• Israeli deterrence: Ensure that Israel retains its own independent deterrent capability against Iran’s potential nuclear weapon by committing to providing technology to the Israelis that would secure this objective over time. A good place to start would be proposing to transfer to Israel the 30,000-pound, bunker-busting Massive Ordnance Penetrator—the only non-nuclear bomb in the U.S. arsenal that could do serious damage to Iran’s underground nuclear installations—and the requisite aircraft to carry this weapon. This alone would not substitute for U.S. efforts to build deterrence against Iran. But making sure Israel has its own assets would be a powerful complement.

You wish the president would embrace these sound, sensible suggestions. Inexplicably, he hasn’t. And nothing in the administration’s public posture suggests that he will change course before Congress votes.

So, what will you do?

Some of your colleagues have floated the idea of a “conditional yes” as an alternative to “approve” and “disapprove.” They, like you, recognize that the agreement has some significant advantages but are deeply troubled by its risks and costs. They want to attach strings to their “yes” vote, in the belief that this will bind the president and improve the deal.

But the legislation enabling Congress to review the Iran deal does not accommodate a “conditional yes.” Votes are to “approve” or “disapprove.” Legislators may negotiate with the White House over every comma and colon in a resolution of conditionality, and they may even secure one or two grudging concessions from the White House. But neither a resolution of Congress calling for these improvements nor ad-hoc understandings between the White House and individual legislators has the force of law or policy. According to the Iran-review legislation, the only thing that matters is a yea or nay on the agreement.

Is there really no “third way”?

The answer is yes, there is. Pursuing it requires understanding what the relevant congressional legislation is really about.

Advocates of the agreement have characterized a congressional vote of disapproval as the opening salvo of the next Middle East war. In reality, a “no” vote may have powerful symbolic value, but it has limited practical impact according to the law. It does not, for example, negate the administration’s vote at the UN Security Council in support of the deal, which sanctified the agreement in international law. Nor does it require the president to enforce U.S.sanctions against Iran with vigor. Its only real meaning is to restrict the president’s authority under the law to suspend nuclear-related sanctions on Iran.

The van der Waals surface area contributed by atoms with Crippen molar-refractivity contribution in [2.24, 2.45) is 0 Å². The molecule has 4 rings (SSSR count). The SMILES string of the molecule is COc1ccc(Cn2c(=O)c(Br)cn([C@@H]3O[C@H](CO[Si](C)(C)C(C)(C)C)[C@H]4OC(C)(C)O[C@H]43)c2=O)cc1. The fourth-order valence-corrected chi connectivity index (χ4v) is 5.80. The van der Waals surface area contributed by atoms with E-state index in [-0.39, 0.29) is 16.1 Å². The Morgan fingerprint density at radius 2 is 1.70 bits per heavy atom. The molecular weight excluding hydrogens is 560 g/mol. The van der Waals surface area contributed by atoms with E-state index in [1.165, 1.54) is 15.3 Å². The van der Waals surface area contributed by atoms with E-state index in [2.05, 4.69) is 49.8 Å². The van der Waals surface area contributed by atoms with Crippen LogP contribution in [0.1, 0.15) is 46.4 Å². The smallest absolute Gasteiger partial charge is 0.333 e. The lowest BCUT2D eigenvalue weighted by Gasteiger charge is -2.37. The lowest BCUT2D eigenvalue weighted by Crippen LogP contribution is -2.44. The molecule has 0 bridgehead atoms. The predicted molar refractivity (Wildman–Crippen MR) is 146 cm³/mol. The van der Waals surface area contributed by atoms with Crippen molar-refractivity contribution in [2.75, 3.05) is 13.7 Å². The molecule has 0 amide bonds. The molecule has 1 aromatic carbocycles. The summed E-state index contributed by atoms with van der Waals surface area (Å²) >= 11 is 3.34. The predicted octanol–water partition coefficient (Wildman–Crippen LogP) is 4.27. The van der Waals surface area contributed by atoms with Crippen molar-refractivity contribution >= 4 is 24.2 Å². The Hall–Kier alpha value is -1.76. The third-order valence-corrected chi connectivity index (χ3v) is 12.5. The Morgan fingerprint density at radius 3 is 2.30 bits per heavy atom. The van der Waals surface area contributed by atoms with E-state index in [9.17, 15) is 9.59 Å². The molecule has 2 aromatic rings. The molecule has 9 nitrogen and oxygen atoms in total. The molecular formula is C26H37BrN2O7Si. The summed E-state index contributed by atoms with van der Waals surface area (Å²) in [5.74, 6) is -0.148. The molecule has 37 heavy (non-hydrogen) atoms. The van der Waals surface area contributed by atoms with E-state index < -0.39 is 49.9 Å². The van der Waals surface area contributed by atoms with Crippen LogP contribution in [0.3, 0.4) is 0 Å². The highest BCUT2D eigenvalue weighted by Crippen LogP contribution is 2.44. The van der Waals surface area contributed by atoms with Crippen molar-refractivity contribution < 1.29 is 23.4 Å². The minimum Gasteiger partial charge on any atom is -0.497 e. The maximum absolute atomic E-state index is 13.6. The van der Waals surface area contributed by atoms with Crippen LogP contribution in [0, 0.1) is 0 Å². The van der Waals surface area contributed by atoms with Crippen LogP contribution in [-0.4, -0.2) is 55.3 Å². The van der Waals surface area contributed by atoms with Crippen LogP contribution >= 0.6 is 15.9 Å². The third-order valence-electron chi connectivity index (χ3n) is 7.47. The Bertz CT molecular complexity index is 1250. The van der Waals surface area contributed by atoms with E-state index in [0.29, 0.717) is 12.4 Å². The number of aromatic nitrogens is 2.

Here’s the catch: By the terms of the nuclear agreement, the president only decides to suspend those sanctions after international inspectors certify that Iran has fulfilled its core requirements. In other words, congressional disapproval has no direct impact on the actions Iran must take under the agreement to shrink its enriched-uranium stockpile, mothball thousands of centrifuges, and deconstruct the core of its Arak plutonium reactor. Most experts believe that process will take six to nine months, or until the spring of 2016.

Why would Iran do all of these things if it can’t count on the United States to suspend sanctions in response? While it’s impossible to predict with certainty how Iranian leaders would react to congressional disapproval of the agreement, I’d argue chances are high that they would follow through on their commitments anyway, because the deal is simply that good for Iran. After Iran fulfills its early obligations, all United Nations and European Union nuclear-related sanctions come to an end. They aren’t just suspended like U.S. sanctions—they are terminated, presenting Iran with the potential for huge financial and political gain.

The “deal or war” thesis propounded by supporters of the agreement suggests that Iran, in the event of U.S. rejection of the deal, would prefer to bypass that financial and political windfall and instead put its nuclear program into high gear, risking an Israeli and American military response. But that volte-face makes little sense, now that Iran has painstakingly built a nuclear program that is on the verge of achieving the once-unthinkable legitimacy that comes with an international accord implicitly affirming Iran’s right to unrestricted enrichment in the future. In such a scenario, Iran would reap an additional benefit in continuing to implement the agreement: The United States, not Iran, would be isolated diplomatically.

The key point is that a “no” vote on the Iran deal has little practical impact until next year. Between now and then, such a vote buys time, adding up to nine months to the strategic clock. If, before the vote, Obama refuses to adopt a comprehensive set of remedial measures that improves the deal, then a resounding vote of disapproval gives the president additional time to take such action and then ask Congress to endorse his new-and-improved proposal.

Chastened by a stinging congressional defeat in September—one that would include a powerful rebuke by substantial members of his own party—the president might be more willing to correct the flaws in the deal than he is today. That would surely be a more responsible and statesmanlike approach than purposefully circumventing the will of Congress through executive action that effectively lifts sanctions—an alternative the president might consider if he is hell-bent on implementing the agreement.

Those who claim that a “no” vote would destroy the agreement argue that Europe would simply stop enforcing sanctions against Iran should Congress reject the deal. But this too doesn’t stand up to close scrutiny. In my view, the Europeans are more likely to wait six to nine months to see whether Iran fulfills its core requirements under the deal so that they can claim validation for their decision to terminate sanctions. If Congress were to approve Obama’s new-and-improved proposal before Iran complies with its requirements, the United States would still be on schedule to waive its sanctions at the same time that the European Union and United Nations terminate theirs.

So, if you are among the legislators who view the Iran agreement as flawed and are frustrated by the administration’s unwillingness to implement reasonable fixes, there is a way to urge the president to pursue the “better deal” that he keeps urging his detractors to formulate, but that he can’t seem to accept as a possibility. “No” doesn’t necessarily mean “no, never.” It can also mean “not now, not this way.” It may be the best way to get to “yes.”